In gill of masu salmon, immunoreactive cells were observed on the surface of primary lamellae and the proximal end of secondary lamellae. These cells are large spherical eosinophilic cells and appear to correspond to the “chloride secreting cells” of the eel described by Keys and Willmer (1932), (now “chloride cells” (Copeland, 1948, 1950)). At present, there is fairly general agreement that gill chloride cells have a predominant role in regulating plasma ions in teleosts. Many histological studies have localized that Na+, K+-ATPase in chloride cells, by cell isolation procedures (Kamiya, 1972; Sargent et al., 1975), by autoradiography with 3H-ouabin (Karnaky et al., 1976) and by enzymatic staining with K+-NPPase (Hootman and Philpott, 1979). Chloride cells have a densely branched network of tubules (Pisam and Rambourg, 1991). Hootman and Philpott (1979) indicated clearly that the enzyme is located on the surface of tubules. Recent ultrastructural analyses have clearly distinguished two types of chloride cells, on the basis of their location, shape, and ultrastructural features (Pisam and Rambourg, 1991). In the present study, we do not know if all chloride cells were stained with the antibody, or where the enzyme is localized in the chloride cell. Further research at the ultrastructural level should answer these questions. Moreover, as in the rockfish gill, most chloride cells were shown to be located on the primary lamellae of gills of sea-water-adapted masu salmon and eel. Similar observations were made following seawater acclimation of tilapia (Oreochromis niloticus) (Avella et al., 1993).

In addition to the results described above, our antibody reacted with gill and kidney of various teleosts using immunohistochemical methods. Throughout the animal kingdom the amino acid sequence of the α-subunit is highly conserved (Geering, 1990). About 80% similarity is found between the α β-subunit of white sucker (Schonrock et al., 1991) and electric ray (Kawakami et al., 1985), of Drosophila (Lebovitz et al., 1989), of toad (Verrey et al., 1989), of chicken (Takeyasu et al., 1988, 1991), and of mammals (Shull et al., 1985, 1986; Kawakami et al., 1986). Our antibody was produced against an amino acid sequence common to the α-subunit of these animals. Accordingly, this anti-body cross-reacted across species.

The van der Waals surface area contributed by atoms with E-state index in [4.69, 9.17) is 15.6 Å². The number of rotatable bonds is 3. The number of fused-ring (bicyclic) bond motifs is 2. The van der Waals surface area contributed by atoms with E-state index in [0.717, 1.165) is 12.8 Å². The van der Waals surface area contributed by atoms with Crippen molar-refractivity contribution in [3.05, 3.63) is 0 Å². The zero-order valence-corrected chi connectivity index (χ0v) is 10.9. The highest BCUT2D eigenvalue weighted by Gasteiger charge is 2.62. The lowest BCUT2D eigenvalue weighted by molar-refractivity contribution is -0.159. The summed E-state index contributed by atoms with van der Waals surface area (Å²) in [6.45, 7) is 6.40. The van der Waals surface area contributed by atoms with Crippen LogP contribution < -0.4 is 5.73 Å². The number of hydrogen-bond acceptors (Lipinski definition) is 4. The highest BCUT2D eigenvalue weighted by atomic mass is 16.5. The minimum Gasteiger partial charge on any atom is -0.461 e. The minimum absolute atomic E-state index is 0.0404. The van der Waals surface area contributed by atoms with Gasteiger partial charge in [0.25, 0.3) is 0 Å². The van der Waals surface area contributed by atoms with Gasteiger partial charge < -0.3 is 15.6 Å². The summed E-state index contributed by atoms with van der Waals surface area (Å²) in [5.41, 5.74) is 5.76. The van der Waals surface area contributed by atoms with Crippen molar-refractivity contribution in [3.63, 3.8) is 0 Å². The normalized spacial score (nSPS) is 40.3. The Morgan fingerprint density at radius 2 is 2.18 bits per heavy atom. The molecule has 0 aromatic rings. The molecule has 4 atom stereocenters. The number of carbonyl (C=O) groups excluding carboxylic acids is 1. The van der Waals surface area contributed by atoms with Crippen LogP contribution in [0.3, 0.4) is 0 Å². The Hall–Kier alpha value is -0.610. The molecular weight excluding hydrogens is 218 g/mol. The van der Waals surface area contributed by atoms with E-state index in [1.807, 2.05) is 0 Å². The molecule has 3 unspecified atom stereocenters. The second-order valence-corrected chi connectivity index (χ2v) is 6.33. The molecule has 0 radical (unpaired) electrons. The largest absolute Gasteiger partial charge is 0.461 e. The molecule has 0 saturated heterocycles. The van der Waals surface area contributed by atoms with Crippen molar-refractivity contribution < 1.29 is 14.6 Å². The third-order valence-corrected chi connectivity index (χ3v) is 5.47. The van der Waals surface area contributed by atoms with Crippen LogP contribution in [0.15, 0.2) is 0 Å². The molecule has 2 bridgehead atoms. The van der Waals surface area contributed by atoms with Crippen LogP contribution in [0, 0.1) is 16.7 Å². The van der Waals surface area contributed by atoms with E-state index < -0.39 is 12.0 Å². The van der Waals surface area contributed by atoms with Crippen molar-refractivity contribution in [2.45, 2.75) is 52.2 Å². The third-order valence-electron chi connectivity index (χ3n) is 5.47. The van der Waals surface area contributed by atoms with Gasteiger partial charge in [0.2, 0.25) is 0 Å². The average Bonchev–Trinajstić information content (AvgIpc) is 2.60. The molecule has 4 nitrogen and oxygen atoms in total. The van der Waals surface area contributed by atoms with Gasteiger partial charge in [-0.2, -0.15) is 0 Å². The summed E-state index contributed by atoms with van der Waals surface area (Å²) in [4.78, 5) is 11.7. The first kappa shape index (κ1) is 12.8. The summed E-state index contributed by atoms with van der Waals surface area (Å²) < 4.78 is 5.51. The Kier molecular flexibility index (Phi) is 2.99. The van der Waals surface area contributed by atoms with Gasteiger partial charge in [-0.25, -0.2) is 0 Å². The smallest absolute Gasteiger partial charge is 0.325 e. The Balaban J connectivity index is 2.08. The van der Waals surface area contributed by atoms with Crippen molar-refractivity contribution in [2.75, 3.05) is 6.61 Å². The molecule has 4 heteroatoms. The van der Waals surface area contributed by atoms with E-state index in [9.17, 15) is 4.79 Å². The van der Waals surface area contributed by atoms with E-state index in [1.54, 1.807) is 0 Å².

Na+, K+-ATPase plays an essential role in adaptation of fish migrating from freshwater to seawater, such as salmonids and eels. While the function of Na+, K+-ATPase in ion and water absorption (intestine in seawater) and in ion elimination is reasonably well-understood, most studies have focused on measurment of Na+, K+-ATPase activity and its hormonal regulation. The availability of a specific antiserum which recognizes Na+, K+-ATPase in diverse species will permit biochemical and immunological analyses of the hormonal regulation of the Na+, K+-ATPase protein during osmoregulatory changes in a variety of fish species.


We thank Dr. Graham Young, University of Otago, New Zealand, for critical reading of the manuscript. Thanks are also due to Dr. Akihiko Hara and Mr. Shizuo Kimura, Nanae Fish Culture Experimental Station, Faculty of Fisheries, Hokkaido University, for providing samples and helpful advice. This study was supported in part by a grant from the Fisheries Agency of Japan, and by a grant from Research Fellowships of the Japan Society for the Promotion of Science for Young Scientists.



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Kazuhiro Ura, Kiyoshi Soyano, Naotaka Omoto, Shinji Adachi, and Kohei Yamauchi "Localization of Na , K -ATPase in Tissues of Rabbit and Teleosts Using an Antiserum Directed Against a Partial Sequence of the α-Subunit," Zoological Science 13(2), 219-227, (1 April 1996).
Received: 18 October 1995; Accepted: 1 December 1995; Published: 1 April 1996